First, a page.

Until Something Fell
before you existed
I sailed to the frozen lands
and dove into the killing sea
to find home, to find you
in the storm at the end of all things
legs braced against the water
as each wave curled into bloom
foam like blood under the fading twilight
until a swell like glorious roses
catches my chest and I go under
bearing you, silent and whole
as I am floating
in these saline waters
so you shelter in my darkness,
both of us alive, both of us well
whose migration from pole to pole is by far the longest known
If you are my child, love, the world is
an ocean cradling your buoyant form,
endless expanses beneath the starry empyrean
If you are a girl, we will exult–
I will clear the stones onto my own back
so that your body, which could now fit into my hand,
will spring upwards unbent
I will show you the roots of injustice
and teach you to find the softest moss
the feathers for our nest
I will fold my wings around you
‘til you can summit the highest craggy peaks
brave in the face of danger and hardship
If you are a boy, we will listen–
I will guard you from the poisons
which fade then bloom again across all things
I will teach you to dive straight
into the glittering chop and swell
deep outside your own element
I will not settle for anything less than kindness
and show you the many facets of joy
and the infinite paths to the green glade
You will always find a harbor, a safe shore among
the wide reaches that are ours, across the desert
and the shadowed seas, lit
by the verdant fire
of australis and
The shore is a far smudge on the horizon
when I finally see the rocks,
still in the shifting waves.
My arms ache as I near,
lifting my head to sight
every fifth stroke.
The high sun illuminates my arcing hands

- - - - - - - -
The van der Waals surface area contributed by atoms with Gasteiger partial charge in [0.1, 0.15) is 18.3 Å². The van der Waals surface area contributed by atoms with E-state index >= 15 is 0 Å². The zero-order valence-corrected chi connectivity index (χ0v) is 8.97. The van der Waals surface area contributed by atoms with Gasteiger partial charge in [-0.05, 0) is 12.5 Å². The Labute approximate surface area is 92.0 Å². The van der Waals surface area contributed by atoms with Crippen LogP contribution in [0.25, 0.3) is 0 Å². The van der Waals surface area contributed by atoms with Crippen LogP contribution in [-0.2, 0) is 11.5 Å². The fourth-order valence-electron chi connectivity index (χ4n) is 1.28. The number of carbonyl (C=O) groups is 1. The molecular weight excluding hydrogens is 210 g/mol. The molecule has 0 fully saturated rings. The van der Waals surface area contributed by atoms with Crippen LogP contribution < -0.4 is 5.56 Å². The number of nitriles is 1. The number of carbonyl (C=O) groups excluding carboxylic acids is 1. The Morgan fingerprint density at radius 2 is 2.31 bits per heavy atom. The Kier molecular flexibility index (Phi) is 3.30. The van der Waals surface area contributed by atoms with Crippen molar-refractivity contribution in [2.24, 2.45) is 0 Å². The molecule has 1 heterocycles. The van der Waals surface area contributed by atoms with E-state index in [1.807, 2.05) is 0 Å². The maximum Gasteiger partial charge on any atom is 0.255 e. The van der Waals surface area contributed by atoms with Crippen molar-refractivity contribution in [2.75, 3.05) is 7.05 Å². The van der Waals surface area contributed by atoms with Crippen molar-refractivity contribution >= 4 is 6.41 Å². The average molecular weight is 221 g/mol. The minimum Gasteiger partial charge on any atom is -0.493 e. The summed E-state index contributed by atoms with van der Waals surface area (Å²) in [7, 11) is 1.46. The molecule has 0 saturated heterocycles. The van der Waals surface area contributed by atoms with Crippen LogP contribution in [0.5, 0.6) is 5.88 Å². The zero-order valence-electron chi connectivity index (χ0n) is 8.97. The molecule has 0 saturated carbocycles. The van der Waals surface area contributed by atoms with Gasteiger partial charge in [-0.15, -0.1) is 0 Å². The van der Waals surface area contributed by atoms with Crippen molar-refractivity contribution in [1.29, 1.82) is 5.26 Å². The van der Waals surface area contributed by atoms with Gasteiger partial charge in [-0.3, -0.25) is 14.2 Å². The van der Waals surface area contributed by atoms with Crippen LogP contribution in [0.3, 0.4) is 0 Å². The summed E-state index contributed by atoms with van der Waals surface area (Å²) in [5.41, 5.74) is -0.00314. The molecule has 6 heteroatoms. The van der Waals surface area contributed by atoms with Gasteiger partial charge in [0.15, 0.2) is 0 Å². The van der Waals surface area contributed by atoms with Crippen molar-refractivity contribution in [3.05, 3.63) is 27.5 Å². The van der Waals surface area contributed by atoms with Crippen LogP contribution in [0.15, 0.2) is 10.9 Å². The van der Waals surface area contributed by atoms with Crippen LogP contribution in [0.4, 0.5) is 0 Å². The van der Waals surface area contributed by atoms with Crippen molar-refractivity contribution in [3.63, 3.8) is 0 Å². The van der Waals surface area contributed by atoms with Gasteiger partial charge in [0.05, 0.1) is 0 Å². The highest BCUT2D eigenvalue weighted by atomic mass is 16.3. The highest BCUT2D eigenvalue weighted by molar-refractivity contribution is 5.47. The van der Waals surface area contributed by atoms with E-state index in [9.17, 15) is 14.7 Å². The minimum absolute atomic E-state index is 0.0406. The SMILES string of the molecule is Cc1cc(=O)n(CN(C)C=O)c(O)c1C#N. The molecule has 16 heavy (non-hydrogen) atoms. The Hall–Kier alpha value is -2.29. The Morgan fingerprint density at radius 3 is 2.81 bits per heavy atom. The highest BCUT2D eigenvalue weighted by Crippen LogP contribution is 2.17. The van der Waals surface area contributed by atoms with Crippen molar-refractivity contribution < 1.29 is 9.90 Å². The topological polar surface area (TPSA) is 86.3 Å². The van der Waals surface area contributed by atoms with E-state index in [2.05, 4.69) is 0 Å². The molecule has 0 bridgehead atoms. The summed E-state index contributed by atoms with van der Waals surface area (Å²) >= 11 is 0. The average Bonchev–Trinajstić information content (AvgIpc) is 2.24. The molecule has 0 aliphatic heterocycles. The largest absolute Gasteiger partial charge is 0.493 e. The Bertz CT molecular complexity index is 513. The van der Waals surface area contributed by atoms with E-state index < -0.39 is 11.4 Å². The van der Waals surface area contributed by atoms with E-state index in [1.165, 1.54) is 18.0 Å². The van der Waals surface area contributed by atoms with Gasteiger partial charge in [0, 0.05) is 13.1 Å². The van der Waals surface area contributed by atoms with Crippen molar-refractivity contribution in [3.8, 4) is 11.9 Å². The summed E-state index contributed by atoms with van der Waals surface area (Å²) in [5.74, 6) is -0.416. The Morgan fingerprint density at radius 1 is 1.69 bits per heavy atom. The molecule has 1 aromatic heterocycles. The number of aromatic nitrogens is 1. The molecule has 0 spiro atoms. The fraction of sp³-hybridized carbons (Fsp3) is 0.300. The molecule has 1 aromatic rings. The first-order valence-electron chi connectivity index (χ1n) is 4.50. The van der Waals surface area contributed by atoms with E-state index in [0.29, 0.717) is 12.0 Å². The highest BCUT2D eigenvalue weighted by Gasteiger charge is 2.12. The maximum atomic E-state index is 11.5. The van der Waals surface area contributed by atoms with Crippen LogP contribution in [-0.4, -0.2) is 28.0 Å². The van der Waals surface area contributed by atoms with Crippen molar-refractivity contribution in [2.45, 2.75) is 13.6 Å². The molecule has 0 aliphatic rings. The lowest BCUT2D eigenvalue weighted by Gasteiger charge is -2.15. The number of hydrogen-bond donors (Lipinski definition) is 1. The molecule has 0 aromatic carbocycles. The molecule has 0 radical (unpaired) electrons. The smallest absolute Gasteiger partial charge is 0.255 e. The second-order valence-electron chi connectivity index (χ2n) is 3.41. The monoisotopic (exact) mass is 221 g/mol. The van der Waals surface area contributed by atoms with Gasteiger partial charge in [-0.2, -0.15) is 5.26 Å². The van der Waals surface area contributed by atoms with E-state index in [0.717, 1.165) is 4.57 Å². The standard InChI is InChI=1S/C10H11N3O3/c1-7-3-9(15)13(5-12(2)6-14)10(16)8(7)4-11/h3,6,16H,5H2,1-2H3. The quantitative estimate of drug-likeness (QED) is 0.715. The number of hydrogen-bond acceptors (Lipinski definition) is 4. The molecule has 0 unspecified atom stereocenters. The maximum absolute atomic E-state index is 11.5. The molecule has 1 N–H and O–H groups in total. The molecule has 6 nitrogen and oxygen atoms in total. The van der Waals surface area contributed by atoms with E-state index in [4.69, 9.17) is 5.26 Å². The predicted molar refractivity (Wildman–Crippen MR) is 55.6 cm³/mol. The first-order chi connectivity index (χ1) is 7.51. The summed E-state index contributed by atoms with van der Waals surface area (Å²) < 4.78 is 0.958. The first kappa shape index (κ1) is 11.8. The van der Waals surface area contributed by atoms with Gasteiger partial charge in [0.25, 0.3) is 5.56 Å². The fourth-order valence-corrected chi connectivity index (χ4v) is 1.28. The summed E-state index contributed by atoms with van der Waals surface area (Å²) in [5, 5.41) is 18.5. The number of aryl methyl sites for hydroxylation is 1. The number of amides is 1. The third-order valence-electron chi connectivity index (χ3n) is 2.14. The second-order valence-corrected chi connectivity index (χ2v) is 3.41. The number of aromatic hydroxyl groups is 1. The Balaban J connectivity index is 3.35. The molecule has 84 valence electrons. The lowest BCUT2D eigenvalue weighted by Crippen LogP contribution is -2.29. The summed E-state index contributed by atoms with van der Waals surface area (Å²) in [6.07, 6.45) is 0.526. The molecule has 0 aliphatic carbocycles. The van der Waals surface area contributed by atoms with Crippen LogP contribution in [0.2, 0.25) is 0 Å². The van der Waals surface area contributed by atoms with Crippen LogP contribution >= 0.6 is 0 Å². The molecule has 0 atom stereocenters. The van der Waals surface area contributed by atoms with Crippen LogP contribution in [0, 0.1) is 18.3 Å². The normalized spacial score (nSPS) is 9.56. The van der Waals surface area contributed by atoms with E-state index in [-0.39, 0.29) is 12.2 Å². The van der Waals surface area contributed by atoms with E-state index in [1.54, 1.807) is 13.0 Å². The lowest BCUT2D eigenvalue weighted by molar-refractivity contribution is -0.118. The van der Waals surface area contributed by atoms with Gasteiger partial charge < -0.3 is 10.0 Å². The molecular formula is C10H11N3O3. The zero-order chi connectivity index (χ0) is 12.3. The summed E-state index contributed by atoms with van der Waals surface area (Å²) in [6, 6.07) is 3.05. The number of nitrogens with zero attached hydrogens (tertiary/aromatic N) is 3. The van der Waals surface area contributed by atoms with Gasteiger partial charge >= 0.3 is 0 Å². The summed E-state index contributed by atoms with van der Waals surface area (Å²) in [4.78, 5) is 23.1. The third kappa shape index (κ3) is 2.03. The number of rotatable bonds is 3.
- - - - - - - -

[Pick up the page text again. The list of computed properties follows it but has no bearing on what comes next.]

through the cold, clear water.
Below, the fade to murky teal,
broken by tendrils of kelp.
A small boy with pale hair perches on the rocks.
His eyes like distant mountains
watch as I tread water,
off the rock shelf
tumbling into the depths.
You swim well,
he calls in a reedy tern-like voice.
I can carry you to shore, I cry, tasting salt water.
He laughs. I’m not in danger, not alone.
The seals show me their diving places,
where to find the lion’s mane and compass jellyfish,
how the sea reaches toward the moon.
Look, standing all a-gangle,
You aren’t alone either. See how in the water,
the krill and diatoms cover your skin
like diamond scales, shoals of herring
mirroring your motion
I feel the long years of the bay
lifting me in cycles of high and low.
He descends the rocks easily,
his small body submerging.
Arrowpoint hands cleaving the sea,
he flows cetacean-like,
until his dark head bobs beside me.
He dives and I follow,
undulating below the surface,
and the silvery waves bear us onward—
Jessamyn Fairfield is a writer based in Galway, Ireland whose work has previously appeared in Crannóg, Consilience, and The Toast. She is also a new mother, and her poems combine nature, science, and emotional truth.